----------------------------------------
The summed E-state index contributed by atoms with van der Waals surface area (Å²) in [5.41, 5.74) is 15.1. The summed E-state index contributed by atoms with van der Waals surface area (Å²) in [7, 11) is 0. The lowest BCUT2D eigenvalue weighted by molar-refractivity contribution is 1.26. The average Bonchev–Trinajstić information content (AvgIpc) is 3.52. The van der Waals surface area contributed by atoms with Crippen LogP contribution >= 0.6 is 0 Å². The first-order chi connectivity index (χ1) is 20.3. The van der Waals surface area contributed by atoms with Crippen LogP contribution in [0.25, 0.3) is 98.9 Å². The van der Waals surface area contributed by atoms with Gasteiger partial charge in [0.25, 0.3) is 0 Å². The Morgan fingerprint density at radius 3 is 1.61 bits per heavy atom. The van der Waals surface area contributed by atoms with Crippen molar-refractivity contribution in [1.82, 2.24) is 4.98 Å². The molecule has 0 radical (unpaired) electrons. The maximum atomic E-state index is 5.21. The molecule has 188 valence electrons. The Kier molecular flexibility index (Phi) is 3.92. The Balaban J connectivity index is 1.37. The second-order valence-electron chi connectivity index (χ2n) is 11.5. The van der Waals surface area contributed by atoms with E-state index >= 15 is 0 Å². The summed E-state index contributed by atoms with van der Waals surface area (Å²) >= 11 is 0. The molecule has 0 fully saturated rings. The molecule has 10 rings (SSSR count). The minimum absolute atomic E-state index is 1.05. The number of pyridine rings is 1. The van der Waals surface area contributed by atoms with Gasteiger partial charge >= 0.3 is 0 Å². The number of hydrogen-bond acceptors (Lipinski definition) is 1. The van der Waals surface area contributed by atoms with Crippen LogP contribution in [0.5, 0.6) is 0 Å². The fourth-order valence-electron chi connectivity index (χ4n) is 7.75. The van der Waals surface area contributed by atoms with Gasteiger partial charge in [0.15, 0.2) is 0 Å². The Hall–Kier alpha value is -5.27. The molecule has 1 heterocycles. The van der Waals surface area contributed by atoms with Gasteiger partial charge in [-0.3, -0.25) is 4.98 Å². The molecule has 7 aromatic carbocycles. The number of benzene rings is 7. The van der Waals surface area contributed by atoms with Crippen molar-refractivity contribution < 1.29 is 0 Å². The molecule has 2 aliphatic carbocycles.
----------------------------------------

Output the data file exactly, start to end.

The summed E-state index contributed by atoms with van der Waals surface area (Å²) in [5.41, 5.74) is 15.1. The summed E-state index contributed by atoms with van der Waals surface area (Å²) in [7, 11) is 0. The lowest BCUT2D eigenvalue weighted by molar-refractivity contribution is 1.26. The average Bonchev–Trinajstić information content (AvgIpc) is 3.52. The van der Waals surface area contributed by atoms with Crippen LogP contribution >= 0.6 is 0 Å². The first-order chi connectivity index (χ1) is 20.3. The van der Waals surface area contributed by atoms with Crippen LogP contribution in [0.25, 0.3) is 98.9 Å². The van der Waals surface area contributed by atoms with Gasteiger partial charge in [0.25, 0.3) is 0 Å². The Morgan fingerprint density at radius 3 is 1.61 bits per heavy atom. The van der Waals surface area contributed by atoms with Crippen molar-refractivity contribution in [1.82, 2.24) is 4.98 Å². The molecule has 0 radical (unpaired) electrons. The maximum atomic E-state index is 5.21. The molecule has 188 valence electrons. The Kier molecular flexibility index (Phi) is 3.92. The Balaban J connectivity index is 1.37. The second-order valence-electron chi connectivity index (χ2n) is 11.5. The van der Waals surface area contributed by atoms with E-state index >= 15 is 0 Å². The summed E-state index contributed by atoms with van der Waals surface area (Å²) >= 11 is 0. The molecule has 0 fully saturated rings. The molecule has 10 rings (SSSR count). The minimum absolute atomic E-state index is 1.05. The number of pyridine rings is 1. The van der Waals surface area contributed by atoms with Gasteiger partial charge >= 0.3 is 0 Å². The number of hydrogen-bond acceptors (Lipinski definition) is 1. The van der Waals surface area contributed by atoms with Crippen LogP contribution in [0.5, 0.6) is 0 Å². The fourth-order valence-electron chi connectivity index (χ4n) is 7.75. The van der Waals surface area contributed by atoms with Gasteiger partial charge in [0.15, 0.2) is 0 Å². The Hall–Kier alpha value is -5.27. The molecule has 1 heterocycles. The van der Waals surface area contributed by atoms with Gasteiger partial charge in [-0.3, -0.25) is 4.98 Å². The molecule has 7 aromatic carbocycles. The number of benzene rings is 7. The van der Waals surface area contributed by atoms with Crippen molar-refractivity contribution < 1.29 is 0 Å². The molecule has 2 aliphatic carbocycles.